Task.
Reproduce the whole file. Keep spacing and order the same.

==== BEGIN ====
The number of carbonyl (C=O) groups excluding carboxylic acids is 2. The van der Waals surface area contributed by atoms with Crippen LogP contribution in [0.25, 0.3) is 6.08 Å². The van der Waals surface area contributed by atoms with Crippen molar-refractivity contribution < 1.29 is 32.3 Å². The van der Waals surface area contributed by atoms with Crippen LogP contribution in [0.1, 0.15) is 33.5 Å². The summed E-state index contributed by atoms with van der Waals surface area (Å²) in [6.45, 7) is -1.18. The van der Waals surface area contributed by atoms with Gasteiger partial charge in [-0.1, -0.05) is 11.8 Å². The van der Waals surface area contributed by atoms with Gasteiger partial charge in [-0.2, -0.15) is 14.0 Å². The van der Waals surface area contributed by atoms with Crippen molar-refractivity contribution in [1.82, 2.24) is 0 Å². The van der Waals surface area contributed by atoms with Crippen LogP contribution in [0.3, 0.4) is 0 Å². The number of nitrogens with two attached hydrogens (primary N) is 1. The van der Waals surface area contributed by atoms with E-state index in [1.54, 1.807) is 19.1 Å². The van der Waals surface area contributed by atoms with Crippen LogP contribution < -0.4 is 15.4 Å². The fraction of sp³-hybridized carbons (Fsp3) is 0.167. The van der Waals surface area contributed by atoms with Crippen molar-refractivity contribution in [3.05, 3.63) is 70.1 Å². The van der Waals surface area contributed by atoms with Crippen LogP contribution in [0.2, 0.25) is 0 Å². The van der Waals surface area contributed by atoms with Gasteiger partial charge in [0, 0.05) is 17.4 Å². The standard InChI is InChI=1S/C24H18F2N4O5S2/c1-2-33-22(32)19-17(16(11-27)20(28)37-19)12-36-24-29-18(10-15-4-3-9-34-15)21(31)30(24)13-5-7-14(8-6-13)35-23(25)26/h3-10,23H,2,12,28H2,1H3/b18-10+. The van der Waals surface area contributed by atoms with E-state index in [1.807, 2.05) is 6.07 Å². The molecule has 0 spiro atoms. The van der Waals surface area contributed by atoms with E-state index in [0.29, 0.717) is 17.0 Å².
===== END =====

The number of carbonyl (C=O) groups excluding carboxylic acids is 2. The van der Waals surface area contributed by atoms with Crippen LogP contribution in [0.25, 0.3) is 6.08 Å². The van der Waals surface area contributed by atoms with Crippen molar-refractivity contribution < 1.29 is 32.3 Å². The van der Waals surface area contributed by atoms with Crippen LogP contribution in [0.1, 0.15) is 33.5 Å². The summed E-state index contributed by atoms with van der Waals surface area (Å²) in [6.45, 7) is -1.18. The van der Waals surface area contributed by atoms with Gasteiger partial charge in [-0.1, -0.05) is 11.8 Å². The van der Waals surface area contributed by atoms with Gasteiger partial charge in [-0.2, -0.15) is 14.0 Å². The van der Waals surface area contributed by atoms with Crippen molar-refractivity contribution in [1.82, 2.24) is 0 Å². The van der Waals surface area contributed by atoms with Crippen LogP contribution in [0.3, 0.4) is 0 Å². The number of nitrogens with two attached hydrogens (primary N) is 1. The van der Waals surface area contributed by atoms with E-state index in [1.54, 1.807) is 19.1 Å². The van der Waals surface area contributed by atoms with Crippen LogP contribution < -0.4 is 15.4 Å². The fraction of sp³-hybridized carbons (Fsp3) is 0.167. The van der Waals surface area contributed by atoms with Crippen molar-refractivity contribution in [3.05, 3.63) is 70.1 Å². The van der Waals surface area contributed by atoms with Crippen LogP contribution in [0.2, 0.25) is 0 Å². The van der Waals surface area contributed by atoms with Gasteiger partial charge in [0, 0.05) is 17.4 Å². The standard InChI is InChI=1S/C24H18F2N4O5S2/c1-2-33-22(32)19-17(16(11-27)20(28)37-19)12-36-24-29-18(10-15-4-3-9-34-15)21(31)30(24)13-5-7-14(8-6-13)35-23(25)26/h3-10,23H,2,12,28H2,1H3/b18-10+. The van der Waals surface area contributed by atoms with E-state index in [1.807, 2.05) is 6.07 Å². The molecule has 0 spiro atoms. The van der Waals surface area contributed by atoms with E-state index in [0.29, 0.717) is 17.0 Å².